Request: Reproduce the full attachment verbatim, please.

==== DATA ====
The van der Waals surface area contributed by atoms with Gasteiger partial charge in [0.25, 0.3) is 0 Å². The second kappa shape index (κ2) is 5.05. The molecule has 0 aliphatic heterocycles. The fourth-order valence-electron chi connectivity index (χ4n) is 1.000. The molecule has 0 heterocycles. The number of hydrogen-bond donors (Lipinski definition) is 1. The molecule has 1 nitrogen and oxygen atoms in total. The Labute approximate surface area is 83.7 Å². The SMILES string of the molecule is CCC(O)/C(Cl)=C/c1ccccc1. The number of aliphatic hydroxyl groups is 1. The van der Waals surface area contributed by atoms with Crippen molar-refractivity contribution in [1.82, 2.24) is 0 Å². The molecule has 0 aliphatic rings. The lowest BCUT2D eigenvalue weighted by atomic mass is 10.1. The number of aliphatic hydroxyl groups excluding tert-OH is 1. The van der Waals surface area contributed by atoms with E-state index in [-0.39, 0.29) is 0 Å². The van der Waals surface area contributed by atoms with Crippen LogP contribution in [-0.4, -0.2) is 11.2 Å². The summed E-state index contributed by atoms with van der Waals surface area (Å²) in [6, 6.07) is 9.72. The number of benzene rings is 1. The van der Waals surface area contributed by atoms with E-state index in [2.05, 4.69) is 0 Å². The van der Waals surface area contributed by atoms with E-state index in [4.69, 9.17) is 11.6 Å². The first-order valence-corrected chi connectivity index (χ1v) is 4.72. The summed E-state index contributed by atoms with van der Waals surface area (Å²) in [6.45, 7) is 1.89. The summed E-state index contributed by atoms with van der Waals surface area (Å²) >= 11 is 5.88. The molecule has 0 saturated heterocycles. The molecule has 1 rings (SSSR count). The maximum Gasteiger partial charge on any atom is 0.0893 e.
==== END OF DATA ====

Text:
The van der Waals surface area contributed by atoms with Gasteiger partial charge in [0.25, 0.3) is 0 Å². The second kappa shape index (κ2) is 5.05. The molecule has 0 aliphatic heterocycles. The fourth-order valence-electron chi connectivity index (χ4n) is 1.000. The molecule has 0 heterocycles. The number of hydrogen-bond donors (Lipinski definition) is 1. The molecule has 1 nitrogen and oxygen atoms in total. The Labute approximate surface area is 83.7 Å². The SMILES string of the molecule is CCC(O)/C(Cl)=C/c1ccccc1. The number of aliphatic hydroxyl groups is 1. The van der Waals surface area contributed by atoms with Crippen molar-refractivity contribution in [1.82, 2.24) is 0 Å². The molecule has 0 aliphatic rings. The lowest BCUT2D eigenvalue weighted by atomic mass is 10.1. The number of aliphatic hydroxyl groups excluding tert-OH is 1. The van der Waals surface area contributed by atoms with E-state index in [-0.39, 0.29) is 0 Å². The van der Waals surface area contributed by atoms with Crippen LogP contribution in [-0.4, -0.2) is 11.2 Å². The summed E-state index contributed by atoms with van der Waals surface area (Å²) in [6, 6.07) is 9.72. The number of benzene rings is 1. The van der Waals surface area contributed by atoms with E-state index in [2.05, 4.69) is 0 Å². The van der Waals surface area contributed by atoms with E-state index in [4.69, 9.17) is 11.6 Å². The first-order valence-corrected chi connectivity index (χ1v) is 4.72. The summed E-state index contributed by atoms with van der Waals surface area (Å²) in [6.45, 7) is 1.89. The summed E-state index contributed by atoms with van der Waals surface area (Å²) >= 11 is 5.88. The molecule has 0 saturated heterocycles. The molecule has 1 rings (SSSR count). The maximum Gasteiger partial charge on any atom is 0.0893 e.